Hyundai Bayon review

The Hyundai Bayon is a fantastic city runaround, but it does lag behind the pack for practicality

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This score is awarded by our team of
expert reviewers
This score is awarded by our team of expert reviewers
after extensive testing of the car

What's good

  • Excellent around town
  • Lots of kit as standard
  • Decent rear passenger space

What's not so good

  • Tiny boot
  • Interior feels cheap in places
  • Boring interior colours too

Find out more about the Hyundai Bayon

Is the Hyundai Bayon a good car?

When it comes to dinky SUVs, you’re pretty spoilt for choice. You’ve got the likes of the Ford Puma, Nissan Juke, VW T-Cross and many others. Now, there’s another to consider — the Hyundai Bayon.

You can imagine the Hyundai Bayon a bit like a pair of Crocs. Beneath the funky styling is a car that’s trying to nail the basics of being a practical, sensible daily runaround.

There’s a lot to unpack with the design of the Bayon. Its thin daytime running light and bulbous headlight combo is eye-catching, and the huge grille almost makes it look as though it’s yawning.

You can have yours with a funky two-tone roof if you’d like, while 16-inch alloys come fitted as standard. That said, if you go for one of the higher-spec models, you’ll get larger 17-inch rims instead. You’ll spot boomerang-ish brake lights at the back, with a gloss black panel back there too, no matter your choice of roof.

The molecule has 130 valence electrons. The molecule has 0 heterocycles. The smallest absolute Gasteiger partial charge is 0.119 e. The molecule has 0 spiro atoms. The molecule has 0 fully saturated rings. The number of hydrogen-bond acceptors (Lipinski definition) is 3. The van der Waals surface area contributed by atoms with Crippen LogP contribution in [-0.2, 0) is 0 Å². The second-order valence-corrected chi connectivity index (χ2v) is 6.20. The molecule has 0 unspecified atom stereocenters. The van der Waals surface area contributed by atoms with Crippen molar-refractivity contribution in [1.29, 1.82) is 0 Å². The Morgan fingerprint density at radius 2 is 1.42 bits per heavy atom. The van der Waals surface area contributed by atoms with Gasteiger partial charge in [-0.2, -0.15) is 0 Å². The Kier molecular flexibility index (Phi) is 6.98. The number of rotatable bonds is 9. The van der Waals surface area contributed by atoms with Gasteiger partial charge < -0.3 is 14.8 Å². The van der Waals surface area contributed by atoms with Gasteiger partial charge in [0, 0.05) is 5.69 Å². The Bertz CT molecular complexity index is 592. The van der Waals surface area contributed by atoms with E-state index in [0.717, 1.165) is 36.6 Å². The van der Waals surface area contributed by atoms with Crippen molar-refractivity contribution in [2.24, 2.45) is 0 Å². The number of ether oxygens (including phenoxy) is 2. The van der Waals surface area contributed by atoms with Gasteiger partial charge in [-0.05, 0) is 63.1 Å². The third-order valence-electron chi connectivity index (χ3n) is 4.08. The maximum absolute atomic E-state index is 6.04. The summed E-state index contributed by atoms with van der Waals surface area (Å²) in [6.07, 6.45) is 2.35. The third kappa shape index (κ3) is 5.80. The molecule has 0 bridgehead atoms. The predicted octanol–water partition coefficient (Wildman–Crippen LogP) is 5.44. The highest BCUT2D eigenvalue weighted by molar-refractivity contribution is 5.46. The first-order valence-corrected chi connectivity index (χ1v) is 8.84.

Things inside the Hyundai Bayon aren’t quite as abstract, but it looks nice enough.
Unfortunately, it doesn’t feel that great — with a lot of scratchy plastics throughout. Though the build quality is generally good, a VW T-Cross feels way more solid.

You should find the driving position of the Hyundai Bayon suits you nicely, however. You sit high up, but not so much that you feel like you’re behind the wheel of a bus, and there’s plenty of adjustability for the seats and steering wheel.

An 8-inch touchscreen infotainment system comes as standard. Premium models and upwards get you a fancier 10.25-inch system, which is the one you’ll want if you have a penchant for tech.

Underneath the wacky looks of the Bayon is a car that’s nice and sensible when you’re running around town.

Mat Watson
Mat Watson
carwow expert

The system itself is nothing too special, but it does the basics well and is pretty responsive. If you’d rather plug your phone in, both versions of the infotainment system support Android Auto and Apple CarPlay for no extra cost.

No matter your pick of Hyundai Bayon, you’ll get a crisp digital driver’s display feeding you key driving info. Again, nothing too fancy — but it does its job nicely.

Your passengers in the back will be pretty grateful for your choice of car. The Bayon offers a decent amount of leg and headroom in the back, though there’s quite a hump on the floor so it’ll be tight for three in the back.

With 334 litres of boot space, the Bayon is far from the most practical in its class. A Ford Puma gives you 456 litres for example, and the Skoda Kamiq 400 litres. However, the opening itself is squared off and easy to load stuff into.

You can have a 100hp or 120hp engine with the Bayon, as well as the choice of a six-speed manual or seven-speed automatic gearbox. Hyundai claims up to 53.3mpg, but you can expect to get around 45mpg in reality.

The Bayon is most at home around town. Hyundai i20 underpinnings shine through here — offering light steering that manages to not be overly soft, and suspension that’s comfy enough without shaking you like jelly.

It’s reasonable fun on a back road too, though if sheer driving pleasure is high on your list, a Puma is the way to go.